I am a fortunate person who had the benefit of having a wonderful father who was in my life until I was 14. Although I have spent a lot of time wondering why I was unfortunate to have lost my dad unexpectedly when both he and I were too young for his untimely passing, I can sometimes adopt the perspective that, unlike many people I know, 14 years with a great dad is truly remarkable. My dad, Park T. Pigott, Sr., was not only a hero to me; he was a hero to many people. He spent countless hours coaching young men in baseball; he donated considerable time to charitable causes, such as The American Legion; he was always ready to lend a helping hand to anyone who needed him; and he always found time for me. Depending on who you ask (or your perspective), I was either “an accident” or “a gift from God,” in that I was born to parents who were in their 40s and who already had what most people would consider a perfect family, two handsome and talented sons. I was Daddy’s girl from the start. I can still feel the excitement I experienced every day when he arrived home from work. Regardless of what I was doing or where I was, I always came home just a little before he was due to arrive, so that I could run, as fast as possible, to greet him. He must have had many other things to do, but he never acted like it. He made me feel like I was the most important person in his life, not to mention the entire universe. Watching him make speeches to large audiences gave me the self confidence to do the same thing. Dad also told me many important things, including to be myself, and if other people don’t like me just the way I am, not to worry. We had interesting conversations every evening at dinner time, including political discussions and other current events; during these discussions, I was encouraged to share my opinions, even if they differed from his. When we went on family trips across the United States, Mexico, and Canada, I was always the navigator. I still enjoy map reading, a skill I learned from my dad. (And I rarely get lost!) During our long road trips, Dad ensured all of us had equal time to listen to the music of our choice. My vote for rock and roll music carried equal weight to my dad’s choice of country and western music or my mom’s selection of classical or gospel music. I was never treated by my dad as a child, or with anything less than dignity and respect. I was never shamed, rarely scolded, and certainly not slapped, spanked, or made to feel badly. Since my dad passed away, countless people have shared their stories with me about how my dad helped them, changed their life, or made them who they are today. Few people I have ever met have had as many positive things to say about their fathers as I can say about mine. My dad, to me, was, and still remains, my biggest hero.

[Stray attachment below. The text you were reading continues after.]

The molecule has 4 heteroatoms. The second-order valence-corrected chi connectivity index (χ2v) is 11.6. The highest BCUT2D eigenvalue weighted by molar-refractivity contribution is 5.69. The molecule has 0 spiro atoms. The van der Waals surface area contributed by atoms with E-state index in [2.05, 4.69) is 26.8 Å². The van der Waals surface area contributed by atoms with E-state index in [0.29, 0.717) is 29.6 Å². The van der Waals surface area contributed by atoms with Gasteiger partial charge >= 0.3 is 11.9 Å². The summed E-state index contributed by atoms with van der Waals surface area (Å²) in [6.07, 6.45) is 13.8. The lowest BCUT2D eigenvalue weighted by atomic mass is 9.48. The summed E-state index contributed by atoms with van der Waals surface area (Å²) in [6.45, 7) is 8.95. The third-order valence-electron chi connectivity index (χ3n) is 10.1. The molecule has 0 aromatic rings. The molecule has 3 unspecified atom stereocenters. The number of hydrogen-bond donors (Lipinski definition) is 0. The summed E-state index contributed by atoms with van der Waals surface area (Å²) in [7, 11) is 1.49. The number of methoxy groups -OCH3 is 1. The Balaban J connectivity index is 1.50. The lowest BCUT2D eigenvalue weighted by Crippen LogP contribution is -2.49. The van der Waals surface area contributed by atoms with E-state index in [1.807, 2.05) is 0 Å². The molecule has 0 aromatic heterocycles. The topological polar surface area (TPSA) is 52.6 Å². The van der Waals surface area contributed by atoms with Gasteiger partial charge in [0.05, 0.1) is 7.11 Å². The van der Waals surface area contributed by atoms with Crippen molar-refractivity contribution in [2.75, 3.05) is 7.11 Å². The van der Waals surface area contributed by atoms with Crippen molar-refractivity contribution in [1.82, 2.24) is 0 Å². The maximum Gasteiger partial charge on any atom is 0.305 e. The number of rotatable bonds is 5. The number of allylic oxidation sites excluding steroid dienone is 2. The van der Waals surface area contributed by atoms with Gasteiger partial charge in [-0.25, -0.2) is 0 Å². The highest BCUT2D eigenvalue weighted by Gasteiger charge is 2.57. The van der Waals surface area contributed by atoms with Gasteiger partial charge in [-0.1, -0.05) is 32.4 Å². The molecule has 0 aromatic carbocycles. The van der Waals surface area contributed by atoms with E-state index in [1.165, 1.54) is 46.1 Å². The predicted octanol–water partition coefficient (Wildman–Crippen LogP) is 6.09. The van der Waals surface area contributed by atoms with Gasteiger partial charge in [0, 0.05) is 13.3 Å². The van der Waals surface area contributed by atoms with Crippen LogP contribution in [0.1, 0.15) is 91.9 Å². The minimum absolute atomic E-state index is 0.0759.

I never had the pleasure of meeting Park Pigott, Sr., but I’ve heard so many stories, from a variety of sources, so I have come to understand his status as personal hero for Melissa, and her family, and a local hero in Ft. Myers. I mean, there is a baseball stadium named for him, so he obviously impacted many people. He is a legend to those whom he impacted. Many of those were baseball players at various levels, from children to professional players on the Pirates and Royals teams. Over the years I have heard people reminisce about their experiences growing up and the influence Park Pigott had on them. And, I’ve been impressed with his environmental foresight as parks director in encouraging Lee County and the State of Florida to preserve land and create parks on land that surely would otherwise have been developed, including Cayo Costa and Koreshan State Parks. Having been born in the early 1900s and growing up in the wilds of Ft. Myers surely influenced his life, especially given the experiences he had with other Ft. Myers legends, the Edisons. Perhaps Thomas Edison’s work with plants helped form Park Pigott’s understanding of the importance of the natural environment, though I’ll never know. But, what is clear is that Park Pigott saw sports, parks, and recreational activities as more than just fun. They were a learning tool, and a teaching tool. And, as Melissa mentioned, family vacations were often to national parks and landmarks. Probably this was part of his drive to create parks in SW Florida. But, he also used his interest in photography and movie making to document these travels, and then, using these images and movies to share with family, friends, and others, to educate them on these wonderful natural treasures, well before television brought these images home. And, he documented the development of Lee County, creating a record and archive of different times, before growth explosions that forever changed the area. We have recently revisited some of these images, utilizing modern technology to digitize slide film, and it has been like a step back in time to see some of these places. I certainly would have related well to him as a photographer, and seeing his archive reminds me of the power of images. Heroes come in many shapes and sizes, and while is easy to see why her Dad was Melissa’s hero, it is even more amazing to see how his influence was felt by so many, even those of us who will never know him.